University Discusses Graduate Student Unionization

The letter, sent by President Robert J. Zimmer and Provost Daniel Diermeier, challenged whether the formation of a union truly benefits graduate students.

By Tyrone Lomax, News Editor

In a joint e-mail released on Tuesday, President Robert J. Zimmer and Provost Daniel Diermeier encouraged open discussion regarding graduate student unionization. 

Graduate workers gained the right to unionize as of last August in a National Labor Relations Board (NLRB) ruling, which overturned a precedent set by a case at Brown University. Since then, efforts to unionize by student groups have sprouted across different universities—public and private—with mixed results.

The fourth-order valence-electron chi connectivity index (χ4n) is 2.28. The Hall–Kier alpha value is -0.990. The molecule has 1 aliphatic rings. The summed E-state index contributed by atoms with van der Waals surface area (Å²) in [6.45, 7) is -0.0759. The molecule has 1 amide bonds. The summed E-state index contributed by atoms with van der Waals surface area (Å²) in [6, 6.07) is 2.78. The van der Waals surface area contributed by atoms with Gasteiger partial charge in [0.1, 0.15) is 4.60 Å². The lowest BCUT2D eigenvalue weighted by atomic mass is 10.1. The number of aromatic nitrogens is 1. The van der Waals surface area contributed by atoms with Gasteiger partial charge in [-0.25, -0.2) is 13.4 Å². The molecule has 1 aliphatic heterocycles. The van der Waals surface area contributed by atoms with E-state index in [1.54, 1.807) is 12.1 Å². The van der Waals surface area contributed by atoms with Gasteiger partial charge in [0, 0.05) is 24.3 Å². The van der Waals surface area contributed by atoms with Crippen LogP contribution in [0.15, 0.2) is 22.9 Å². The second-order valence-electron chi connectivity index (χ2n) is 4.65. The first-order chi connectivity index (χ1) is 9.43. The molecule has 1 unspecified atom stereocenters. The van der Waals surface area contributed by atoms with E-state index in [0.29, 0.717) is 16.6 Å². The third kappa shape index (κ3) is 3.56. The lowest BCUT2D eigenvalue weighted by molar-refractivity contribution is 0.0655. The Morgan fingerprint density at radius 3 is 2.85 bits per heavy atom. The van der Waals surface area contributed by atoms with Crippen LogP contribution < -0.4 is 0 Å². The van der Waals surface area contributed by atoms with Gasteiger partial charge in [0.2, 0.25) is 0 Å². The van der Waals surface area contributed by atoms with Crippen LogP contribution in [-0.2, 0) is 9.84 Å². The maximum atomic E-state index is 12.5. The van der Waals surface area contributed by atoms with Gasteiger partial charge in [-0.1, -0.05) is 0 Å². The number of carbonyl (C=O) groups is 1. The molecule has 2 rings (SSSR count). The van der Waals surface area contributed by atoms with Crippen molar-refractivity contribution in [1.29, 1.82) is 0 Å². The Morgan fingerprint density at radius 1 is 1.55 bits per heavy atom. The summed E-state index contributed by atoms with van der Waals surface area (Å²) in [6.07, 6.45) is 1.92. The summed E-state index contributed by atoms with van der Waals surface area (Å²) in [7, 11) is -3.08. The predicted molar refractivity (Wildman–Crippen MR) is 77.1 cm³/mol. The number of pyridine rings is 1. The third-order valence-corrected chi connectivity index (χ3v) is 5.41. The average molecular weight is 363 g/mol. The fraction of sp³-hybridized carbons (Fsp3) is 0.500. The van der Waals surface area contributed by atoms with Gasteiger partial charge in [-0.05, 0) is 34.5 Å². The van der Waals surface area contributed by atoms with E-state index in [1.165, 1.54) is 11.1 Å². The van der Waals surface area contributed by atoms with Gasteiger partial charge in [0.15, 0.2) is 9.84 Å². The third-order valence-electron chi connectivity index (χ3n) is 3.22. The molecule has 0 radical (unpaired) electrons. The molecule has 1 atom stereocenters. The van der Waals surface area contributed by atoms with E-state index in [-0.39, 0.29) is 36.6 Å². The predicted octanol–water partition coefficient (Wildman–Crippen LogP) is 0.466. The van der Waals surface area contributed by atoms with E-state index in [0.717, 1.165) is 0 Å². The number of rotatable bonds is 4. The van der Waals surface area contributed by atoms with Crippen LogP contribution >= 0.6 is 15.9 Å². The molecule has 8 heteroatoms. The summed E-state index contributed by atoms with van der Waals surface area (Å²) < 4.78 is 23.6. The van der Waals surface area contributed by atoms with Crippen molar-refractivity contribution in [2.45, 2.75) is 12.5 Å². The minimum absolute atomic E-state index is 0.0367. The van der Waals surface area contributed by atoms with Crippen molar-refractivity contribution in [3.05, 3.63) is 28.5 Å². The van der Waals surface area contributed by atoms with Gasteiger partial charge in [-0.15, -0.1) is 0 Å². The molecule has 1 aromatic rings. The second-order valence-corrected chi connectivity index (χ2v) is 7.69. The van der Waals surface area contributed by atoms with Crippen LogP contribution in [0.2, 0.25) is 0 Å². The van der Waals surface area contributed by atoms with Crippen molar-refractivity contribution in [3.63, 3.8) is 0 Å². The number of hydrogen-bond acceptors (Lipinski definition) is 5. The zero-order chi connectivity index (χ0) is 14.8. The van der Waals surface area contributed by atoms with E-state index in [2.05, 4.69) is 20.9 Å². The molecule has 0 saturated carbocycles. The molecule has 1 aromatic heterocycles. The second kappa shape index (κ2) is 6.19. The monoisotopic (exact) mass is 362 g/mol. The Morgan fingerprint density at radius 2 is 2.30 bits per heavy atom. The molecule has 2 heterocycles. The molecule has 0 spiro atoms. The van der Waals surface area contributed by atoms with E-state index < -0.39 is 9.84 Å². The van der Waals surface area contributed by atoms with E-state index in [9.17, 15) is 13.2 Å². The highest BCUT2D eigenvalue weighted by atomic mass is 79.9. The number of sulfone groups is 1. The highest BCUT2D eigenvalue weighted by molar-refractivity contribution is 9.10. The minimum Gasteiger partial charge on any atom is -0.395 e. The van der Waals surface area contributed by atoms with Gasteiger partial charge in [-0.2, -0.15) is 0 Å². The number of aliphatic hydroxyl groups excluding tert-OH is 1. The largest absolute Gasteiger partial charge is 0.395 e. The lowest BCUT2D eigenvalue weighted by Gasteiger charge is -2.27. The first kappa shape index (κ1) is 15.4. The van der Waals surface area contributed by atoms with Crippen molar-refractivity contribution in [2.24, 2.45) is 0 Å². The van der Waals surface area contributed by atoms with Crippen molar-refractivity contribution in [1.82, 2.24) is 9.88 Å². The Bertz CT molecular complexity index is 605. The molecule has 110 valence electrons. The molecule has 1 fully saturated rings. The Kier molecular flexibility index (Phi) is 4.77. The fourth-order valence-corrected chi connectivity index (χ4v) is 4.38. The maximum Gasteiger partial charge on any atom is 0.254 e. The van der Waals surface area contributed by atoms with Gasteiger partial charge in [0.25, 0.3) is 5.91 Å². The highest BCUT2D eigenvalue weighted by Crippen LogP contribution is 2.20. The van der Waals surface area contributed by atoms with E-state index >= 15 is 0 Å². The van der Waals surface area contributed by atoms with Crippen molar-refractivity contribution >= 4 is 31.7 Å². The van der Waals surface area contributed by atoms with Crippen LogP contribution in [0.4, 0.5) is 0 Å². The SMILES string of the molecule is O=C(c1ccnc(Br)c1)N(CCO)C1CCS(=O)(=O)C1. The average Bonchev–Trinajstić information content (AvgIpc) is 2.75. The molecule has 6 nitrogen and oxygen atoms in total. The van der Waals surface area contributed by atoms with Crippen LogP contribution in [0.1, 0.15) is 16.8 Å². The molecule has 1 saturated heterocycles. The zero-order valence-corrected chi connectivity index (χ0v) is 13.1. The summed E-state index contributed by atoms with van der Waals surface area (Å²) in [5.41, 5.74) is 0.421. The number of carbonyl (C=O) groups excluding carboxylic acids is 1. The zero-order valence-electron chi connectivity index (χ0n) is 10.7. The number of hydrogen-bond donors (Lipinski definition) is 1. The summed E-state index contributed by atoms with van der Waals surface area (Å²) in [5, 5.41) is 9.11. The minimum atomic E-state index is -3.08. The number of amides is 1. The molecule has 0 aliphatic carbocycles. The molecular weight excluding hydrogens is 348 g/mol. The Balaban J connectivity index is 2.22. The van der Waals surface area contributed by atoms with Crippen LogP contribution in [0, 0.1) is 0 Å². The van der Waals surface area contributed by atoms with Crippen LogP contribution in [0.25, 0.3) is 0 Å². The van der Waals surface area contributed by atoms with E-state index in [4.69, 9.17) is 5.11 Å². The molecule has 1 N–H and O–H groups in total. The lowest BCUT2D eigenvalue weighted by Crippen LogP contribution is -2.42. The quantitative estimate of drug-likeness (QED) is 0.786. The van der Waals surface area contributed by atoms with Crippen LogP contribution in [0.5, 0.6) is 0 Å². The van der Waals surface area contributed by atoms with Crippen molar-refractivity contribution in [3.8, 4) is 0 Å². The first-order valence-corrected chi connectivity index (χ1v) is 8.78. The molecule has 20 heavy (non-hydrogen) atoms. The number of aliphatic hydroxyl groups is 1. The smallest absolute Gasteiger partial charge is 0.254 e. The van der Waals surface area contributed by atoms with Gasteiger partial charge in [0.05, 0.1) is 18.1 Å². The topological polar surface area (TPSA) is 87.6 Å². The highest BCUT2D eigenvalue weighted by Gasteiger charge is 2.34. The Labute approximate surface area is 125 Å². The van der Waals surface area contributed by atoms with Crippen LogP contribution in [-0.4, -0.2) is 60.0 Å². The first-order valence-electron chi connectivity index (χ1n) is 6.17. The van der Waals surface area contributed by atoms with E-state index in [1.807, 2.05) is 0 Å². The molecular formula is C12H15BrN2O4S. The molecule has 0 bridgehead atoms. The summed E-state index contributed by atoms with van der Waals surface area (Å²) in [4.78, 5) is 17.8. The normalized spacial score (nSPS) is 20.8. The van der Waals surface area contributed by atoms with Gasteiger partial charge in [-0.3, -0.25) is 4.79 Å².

Citing these fluctuations as an indicator of the “complexity of the question,” the letter challenged whether the formation of a union truly benefits graduate students. 

“A union could come between students and faculty to make crucial decisions on behalf of students, focusing on collective interests rather than each student’s individual educational goals,” Zimmer and Diermeier wrote. 

The letter also posits that administrative change can occur without union representation. Zimmer and Diermeier argue against the belief that labor unions produce better results in comparison to open dialogue, deeming them speculative. 

The past collaborations between Graduate Students United and the administration were referenced as evidence. “The enhancements of the graduate student experience at UChicago in recent years occurred without union representation; they were the result of direct interaction among graduate students, faculty, deans, and the provost’s office,” the letter states.